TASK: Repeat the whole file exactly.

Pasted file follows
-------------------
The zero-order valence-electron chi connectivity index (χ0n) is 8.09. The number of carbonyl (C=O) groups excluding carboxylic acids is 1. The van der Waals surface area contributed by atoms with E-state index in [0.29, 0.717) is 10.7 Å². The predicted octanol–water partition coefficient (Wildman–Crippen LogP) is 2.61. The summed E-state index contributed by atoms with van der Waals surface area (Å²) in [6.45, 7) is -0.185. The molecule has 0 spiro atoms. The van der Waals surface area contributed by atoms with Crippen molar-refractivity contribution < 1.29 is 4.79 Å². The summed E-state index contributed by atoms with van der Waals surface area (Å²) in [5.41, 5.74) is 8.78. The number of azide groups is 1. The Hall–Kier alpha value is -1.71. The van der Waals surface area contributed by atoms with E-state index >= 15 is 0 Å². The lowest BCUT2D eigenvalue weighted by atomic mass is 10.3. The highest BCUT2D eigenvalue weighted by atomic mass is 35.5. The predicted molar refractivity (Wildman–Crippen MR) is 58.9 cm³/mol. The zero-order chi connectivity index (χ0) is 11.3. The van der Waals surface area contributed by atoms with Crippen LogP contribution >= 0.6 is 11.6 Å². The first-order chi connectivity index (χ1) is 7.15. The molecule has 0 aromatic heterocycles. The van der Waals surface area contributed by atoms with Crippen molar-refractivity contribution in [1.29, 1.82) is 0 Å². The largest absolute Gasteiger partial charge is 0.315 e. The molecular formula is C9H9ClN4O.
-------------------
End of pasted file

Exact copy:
The zero-order valence-electron chi connectivity index (χ0n) is 8.09. The number of carbonyl (C=O) groups excluding carboxylic acids is 1. The van der Waals surface area contributed by atoms with E-state index in [0.29, 0.717) is 10.7 Å². The predicted octanol–water partition coefficient (Wildman–Crippen LogP) is 2.61. The summed E-state index contributed by atoms with van der Waals surface area (Å²) in [6.45, 7) is -0.185. The molecule has 0 spiro atoms. The van der Waals surface area contributed by atoms with Crippen molar-refractivity contribution < 1.29 is 4.79 Å². The summed E-state index contributed by atoms with van der Waals surface area (Å²) in [5.41, 5.74) is 8.78. The number of azide groups is 1. The Hall–Kier alpha value is -1.71. The van der Waals surface area contributed by atoms with E-state index >= 15 is 0 Å². The lowest BCUT2D eigenvalue weighted by atomic mass is 10.3. The highest BCUT2D eigenvalue weighted by atomic mass is 35.5. The predicted molar refractivity (Wildman–Crippen MR) is 58.9 cm³/mol. The zero-order chi connectivity index (χ0) is 11.3. The van der Waals surface area contributed by atoms with Crippen LogP contribution >= 0.6 is 11.6 Å². The first-order chi connectivity index (χ1) is 7.15. The molecule has 0 aromatic heterocycles. The van der Waals surface area contributed by atoms with Crippen molar-refractivity contribution in [1.29, 1.82) is 0 Å². The largest absolute Gasteiger partial charge is 0.315 e. The molecular formula is C9H9ClN4O.